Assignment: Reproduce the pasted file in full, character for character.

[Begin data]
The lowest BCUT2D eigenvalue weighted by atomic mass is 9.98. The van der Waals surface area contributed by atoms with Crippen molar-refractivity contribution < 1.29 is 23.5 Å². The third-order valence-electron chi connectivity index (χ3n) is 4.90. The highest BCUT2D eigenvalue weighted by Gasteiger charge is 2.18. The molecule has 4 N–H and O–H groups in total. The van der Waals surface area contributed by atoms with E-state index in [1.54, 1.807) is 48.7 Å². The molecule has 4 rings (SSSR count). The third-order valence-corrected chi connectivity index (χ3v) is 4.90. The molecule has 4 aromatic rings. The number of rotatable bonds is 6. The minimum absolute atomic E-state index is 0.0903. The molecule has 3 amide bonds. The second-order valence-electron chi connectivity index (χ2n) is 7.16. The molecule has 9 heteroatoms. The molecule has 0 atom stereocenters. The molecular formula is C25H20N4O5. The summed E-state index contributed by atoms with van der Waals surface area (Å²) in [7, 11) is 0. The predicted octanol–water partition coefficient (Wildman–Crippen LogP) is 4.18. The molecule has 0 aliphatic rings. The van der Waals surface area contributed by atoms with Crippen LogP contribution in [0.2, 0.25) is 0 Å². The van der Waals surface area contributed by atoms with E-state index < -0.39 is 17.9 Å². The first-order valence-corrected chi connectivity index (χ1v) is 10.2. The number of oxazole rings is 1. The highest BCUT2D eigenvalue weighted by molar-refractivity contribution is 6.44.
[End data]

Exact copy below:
The lowest BCUT2D eigenvalue weighted by atomic mass is 9.98. The van der Waals surface area contributed by atoms with Crippen molar-refractivity contribution < 1.29 is 23.5 Å². The third-order valence-electron chi connectivity index (χ3n) is 4.90. The highest BCUT2D eigenvalue weighted by Gasteiger charge is 2.18. The molecule has 4 N–H and O–H groups in total. The van der Waals surface area contributed by atoms with E-state index in [1.54, 1.807) is 48.7 Å². The molecule has 4 rings (SSSR count). The third-order valence-corrected chi connectivity index (χ3v) is 4.90. The molecule has 4 aromatic rings. The number of rotatable bonds is 6. The minimum absolute atomic E-state index is 0.0903. The molecule has 3 amide bonds. The second-order valence-electron chi connectivity index (χ2n) is 7.16. The molecule has 9 heteroatoms. The molecule has 0 atom stereocenters. The molecular formula is C25H20N4O5. The summed E-state index contributed by atoms with van der Waals surface area (Å²) in [7, 11) is 0. The predicted octanol–water partition coefficient (Wildman–Crippen LogP) is 4.18. The molecule has 0 aliphatic rings. The van der Waals surface area contributed by atoms with Crippen LogP contribution in [0.2, 0.25) is 0 Å². The van der Waals surface area contributed by atoms with E-state index < -0.39 is 17.9 Å². The first-order valence-corrected chi connectivity index (χ1v) is 10.2. The number of oxazole rings is 1. The highest BCUT2D eigenvalue weighted by molar-refractivity contribution is 6.44.